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Heating a soundproofed space - what method for (near) zero sound + reasonable economy

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Heating a soundproofed space - what method for (near) zero sound + reasonable economy

Postby adamotyril » Mon Oct 05, 2020 11:34 am

Hi,

I am planning to build a 'room within a room' soundproof studio space in one specific room that i have available in my house.

Currently a very conventional type radiator about 2M long is fitted along one wall.

I'm expecting i'll have to remove this for several reasons
1. It reduces the space available for the inner room structure by occupying space out from the external wall.
2. Even if i didn't remove it, it would be on the wrong side of the inner wall : )
3. If i didn't remove it or disconnect it , it would be intermittently blasting the outside of my inner room with heat from a very short distance, which probably wouldn't do it any good (warping etc), and even be dangerous
4. conventional radiator of this kind will tend make a bit of noise as water flows around it.

I was just curious to know what heating set up most people use?
re-piping the rad to be inside the inner room would be doable, but would create problems with taking piping through the soundproofed layers, and even then it would import some unwanted sound as it functioned

Since the inner space is , as a matter of design, going to be highly insulated, I'm hoping that people find that the temp is fairly stable, and fairly easily heated....

but then again electric heaters can be super expensive long term. (and blow heaters expensive and noisy !)

Thanks if you can share your favoured solution/s

with regards A
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Re: Heating a soundproofed studio - what method for (as close to) zero sound + economy

Postby Hugh Robjohns » Mon Oct 05, 2020 11:43 am

adamotyril wrote:Since the inner space is , as a matter of design, going to be highly insulated, I'm hoping that people find that the temp is fairly stable, and fairly easily heated....

To be even reasonably soundproof, the inner room needs to be completely sealed and airtight. That being the case, the much bigger problem is more usually one of keeping it cool and with breathable air, rather than heating the space.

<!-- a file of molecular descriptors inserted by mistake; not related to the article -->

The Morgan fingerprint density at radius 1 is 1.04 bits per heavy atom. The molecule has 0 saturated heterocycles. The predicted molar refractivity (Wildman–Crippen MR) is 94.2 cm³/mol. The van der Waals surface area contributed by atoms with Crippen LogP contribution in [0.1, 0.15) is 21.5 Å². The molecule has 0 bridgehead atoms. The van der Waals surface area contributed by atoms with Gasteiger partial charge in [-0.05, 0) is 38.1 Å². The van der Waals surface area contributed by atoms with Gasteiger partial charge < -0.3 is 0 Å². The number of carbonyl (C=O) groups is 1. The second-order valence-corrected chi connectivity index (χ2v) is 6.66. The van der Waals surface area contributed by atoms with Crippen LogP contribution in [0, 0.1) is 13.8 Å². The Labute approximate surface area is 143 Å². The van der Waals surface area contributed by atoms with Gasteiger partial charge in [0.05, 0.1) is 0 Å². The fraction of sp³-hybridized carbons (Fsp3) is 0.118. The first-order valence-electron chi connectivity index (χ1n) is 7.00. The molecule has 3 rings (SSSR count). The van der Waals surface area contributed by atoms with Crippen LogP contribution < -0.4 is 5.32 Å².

So as a fundamental and critical element of your room-within-a-room design, you need a means of exchanging the foul air within for fresh air drawn in from outside -- and that fresh air needs to be suitably heated or cooled as necessary. This is clearly quite a bit more complicated and involved than just deciding what to do with a radiator or electric fan heater... and not least because of the challenges of stopping the transmission of sound in or out along with the air!
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Re: Heating a soundproofed space - what method for (near) zero sound + reasonable economy

Postby adamotyril » Mon Oct 05, 2020 11:59 am

yeah, heat, cool and air is the last big technical issue i have to get my head around.

I have so far researched and arrived at reasonable solutions for double glazing of outer windows, of materials and composition of inner space, including doors and windows,

and in terms of what I have actually done, I have thus far fully stuffed the joist space of the ceiling/floor that is the floor ABOVE the studio room with sound grade rockwool, (accessing this from the room above by taking the floor up there out) and then re-mounted the floor up there with neoprene strips between the boards that will be the floor up there and the joists upon which that floor rests, as in , strips of neoprene on top of the joists.
i have also (before putting the floor back and stuffing it, obviously) stabilised the joists above with transectional mini joists to reduce their movement in general,
I have carefully fitted 15mm sound mats with no gaps onto the floor of that room that is above the studio, AND i have layered on top of that an additional layer of weighted vinyl, AND the, finally, put down a thicker softer final flooring in the room above.

In terms of now addressing the space below, I will first carefully seal existing windows, then mount thick perspex double glazing, with a neoprene rubber seal where the perspex adjoins the window frame.

Even on top of the work already done 'down from above' on the upper floor, I will also fix on the ceiling of the 'outer' room below an impact sound reduction system on aluminium rails, This will consist of impact sound reducing clips and rails, designed to 'decouple' any remaining impact sound from above, by way of being part of a false ceiliing below it,